B.F. Goodrich Decision Seen As Politics, Not Preservation

As regular readers may be aware, on November 10th, the Landmarks Preservation Commission voted to designate the B.F. Goodrich building at 1780 Broadway as an individual New York City landmark but reject the adjacent property, also a B.F. Goodrich Building, at 225 West 57th Street. HDC is greatly disturbed by this decision, as we feel that both properties, which were designed by the same architect at the same time and formerly connected by a car elevator, merit designation based on their historic and architectural significance. Unfortunately, four members of the City Council did not feel the same way and expressed their beliefs in a letter that effectively ended the LPC’s deliberations on the buildings’ merits.

 Earlier this week, The New York Times reported on this decision and got some interesting responses from Landmarks Commissioners. Christopher Moore, a longtime LPC commissioner who voted to reject the designation of 225 West 57th Street said “We’re not going to do this because the City Council has already notified us they’re going to veto it.’ We let the world know. The friction between the commission and its role and the City Council and its role needs to be exposed. My request is we don’t do this again.” Roberta Brandes Gratz, a commissioner who voted against the motion to reject the building, said “Intimidation by the City Council should not have an impact on our votes”.

 It has always been accepted wisdom that without the support of the local council member, successful landmark designation was highly improbable. This was most recently evidenced four years ago when, at the urging of Councilmember David Yassky, the City Council overturned the designation of the Austin, Nichols & Co. warehouse in Williamsburg. Even in that case, however, the integrity of the landmarks designation was upheld – the LPC designated the building and the City Council rejected it.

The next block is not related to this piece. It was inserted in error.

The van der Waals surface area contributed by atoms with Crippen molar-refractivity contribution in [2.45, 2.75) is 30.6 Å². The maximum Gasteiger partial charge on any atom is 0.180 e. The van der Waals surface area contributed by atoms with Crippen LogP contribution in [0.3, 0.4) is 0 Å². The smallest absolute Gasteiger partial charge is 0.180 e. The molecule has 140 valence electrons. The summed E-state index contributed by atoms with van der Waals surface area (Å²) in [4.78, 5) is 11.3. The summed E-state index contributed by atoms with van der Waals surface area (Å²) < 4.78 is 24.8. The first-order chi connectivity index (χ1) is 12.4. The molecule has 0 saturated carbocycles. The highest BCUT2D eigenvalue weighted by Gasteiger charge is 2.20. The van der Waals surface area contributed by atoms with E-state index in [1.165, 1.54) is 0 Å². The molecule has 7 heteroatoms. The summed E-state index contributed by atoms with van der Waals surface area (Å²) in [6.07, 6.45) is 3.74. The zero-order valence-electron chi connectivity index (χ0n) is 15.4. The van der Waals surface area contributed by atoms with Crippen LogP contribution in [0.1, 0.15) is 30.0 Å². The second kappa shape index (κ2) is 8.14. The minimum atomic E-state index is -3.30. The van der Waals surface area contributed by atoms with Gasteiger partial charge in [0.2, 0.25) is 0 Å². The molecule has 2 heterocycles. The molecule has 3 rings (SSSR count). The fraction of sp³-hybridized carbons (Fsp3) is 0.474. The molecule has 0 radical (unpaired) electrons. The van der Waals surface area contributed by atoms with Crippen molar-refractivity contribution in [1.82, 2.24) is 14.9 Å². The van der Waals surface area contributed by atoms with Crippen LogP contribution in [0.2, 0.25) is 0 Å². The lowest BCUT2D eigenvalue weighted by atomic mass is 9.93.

The City Council will have the opportunity to weigh in on the designation of 1780 Broadway when the building comes before them in the next few months – they officially have 120 days after LPC action to review, affirm, deny or modify landmarks designations. However, since the chair of the Landmarks Subcommittee, the chair of the Land Use Committee and the Speaker of the City Council have already stated their support for its designation, these future  public hearings already have a certain air of predestination. What we don’t know will happen is whether this scenario will set the pattern for future designations. There are many sites in New York which are worthy of preservation but could also be regarded as obstructions to remunerative redevelopment, especially considering “these troubled economic times”. Austin Nichols was one, B.F. Goodrich was another. These bad decisions cannot be allowed to set a precedent for future actions, and HDC is working diligently to ensure that the integrity of the Landmarks Law is maintained against all threats and undue influences.

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